Ever felt sad or guilty for not conveying your gratitude to someone?
It has happened to me quite a few times. Like I have missed conveying my heartfelt thanks to the person who helped me at the right moment.
Whenever I see the following quote I just drown in the pool of guilt.
“Feeling gratitude and not expressing it is like wrapping a present and not giving it.”
William Arthur Ward
I initially thought I can write this during Thanksgiving or Maatu Pongal but then thought it’s already delayed. So plunged to write about this soon with no further delay.
There are quite a few incidents in this list.
To begin with I would like to quote my recent encounter. This one is actually 10 months old. This happened during my labour.
I did not write much about my labour or pregnancy but I always wanted to share the life lessons that I learnt. But either I had no mood or I was in search of words to describe.
I was in the hospital for 3 days before delivery. I had contractions but they weren’t so intensive so as to deliver the baby. I was induced because of low water level but the pain was moderate and consistent throughout. On the 4th day, I was again induced through drips. Pain was intense! My husband and amma were there for my support. But when they needed a break there was a nurse beside me who was holding my hands and was smiling and encouraging me throughout. Throughout labour Doctors monitor the child’s heart beat. The pain was intense but if I moved my legs I felt relaxed. But whenever I moved, the baby’s heart beat dipped. That was when that nurse gave her hand for me to hold. She was gently patting my hands throughout. After her duty she wished me good luck and left.
I was in pain and was then taken by the series of events. In my subsequent visits I didn’t meet her. I wasn’t in a position to make a note of her name as well.
One can say it’s her duty to take care of patients. But doing things from the heart is a rare trait. Though one gets paid it doesn’t have to be from the heart.
I really wish I met her in my later visit to the hospital and conveyed her my thanks. Better late than never. Thank you so much! I believe that the universe carries my gratitude message to her and protects her. She always has a special place in my daily prayers.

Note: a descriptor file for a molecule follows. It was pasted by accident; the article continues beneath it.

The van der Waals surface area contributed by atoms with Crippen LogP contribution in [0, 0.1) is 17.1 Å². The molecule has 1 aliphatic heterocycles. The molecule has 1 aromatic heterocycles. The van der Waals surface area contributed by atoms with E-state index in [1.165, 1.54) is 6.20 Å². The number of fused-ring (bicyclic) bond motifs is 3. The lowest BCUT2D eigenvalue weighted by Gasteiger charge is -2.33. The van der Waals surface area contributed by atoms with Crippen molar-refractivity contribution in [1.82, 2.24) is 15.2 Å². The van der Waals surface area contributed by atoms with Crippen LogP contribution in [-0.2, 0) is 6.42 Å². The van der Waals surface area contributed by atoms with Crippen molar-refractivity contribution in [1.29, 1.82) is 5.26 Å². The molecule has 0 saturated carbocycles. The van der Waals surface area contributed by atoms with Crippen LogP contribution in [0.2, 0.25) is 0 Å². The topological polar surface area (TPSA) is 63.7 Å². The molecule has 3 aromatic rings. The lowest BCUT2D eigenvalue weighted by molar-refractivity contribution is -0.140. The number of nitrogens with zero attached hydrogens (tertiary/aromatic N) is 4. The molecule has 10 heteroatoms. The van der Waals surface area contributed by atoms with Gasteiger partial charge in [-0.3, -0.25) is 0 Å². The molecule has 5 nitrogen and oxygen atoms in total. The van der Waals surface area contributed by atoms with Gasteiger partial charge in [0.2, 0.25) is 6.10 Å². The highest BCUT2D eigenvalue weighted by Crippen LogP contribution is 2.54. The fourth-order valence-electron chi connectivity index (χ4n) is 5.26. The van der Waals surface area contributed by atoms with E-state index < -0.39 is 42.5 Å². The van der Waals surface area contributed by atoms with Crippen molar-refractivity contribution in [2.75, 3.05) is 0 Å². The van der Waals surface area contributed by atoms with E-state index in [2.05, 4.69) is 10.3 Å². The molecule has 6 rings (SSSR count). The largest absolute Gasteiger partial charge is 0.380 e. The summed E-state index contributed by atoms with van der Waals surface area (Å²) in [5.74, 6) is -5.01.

I seriously wish not to miss the chance to thank someone.
How penting up negative emotions will have its own side effects. Similarly, penting up positive emotions stops blessings coming your way. To have a better mood, better lifestyle, more peace, go ahead and convey your gratitude. Especially those unuttered gratitude. They will pave the way for more blessings.
Sometimes people pray to offer something to god to succeed in tasks. Eventually, people may also forget. They might face some hurdles in subsequent tasks and gets reminded about the prayer and offer it to god.
Here, it doesn’t mean that God expects gifts or offers to shower his abundant blessings. It is to make us understand the power of giving and being grateful.
So, If you wish to convey your thanks to someone and he or she is in your radar do not miss the chance. You may not get one more chance.
Be open. Say THANKS and attract blessings your way.
“If you don’t know history, then you don’t know anything. You are a leaf that doesn’t know it is part of a tree.” – Michael Crichton
Hope you are doing good. With lock down there is no way out on weekends. Sometimes it’s difficult but at times it does constantly remind me that there is a way in. And to learn or know something new, Sky’s the limit.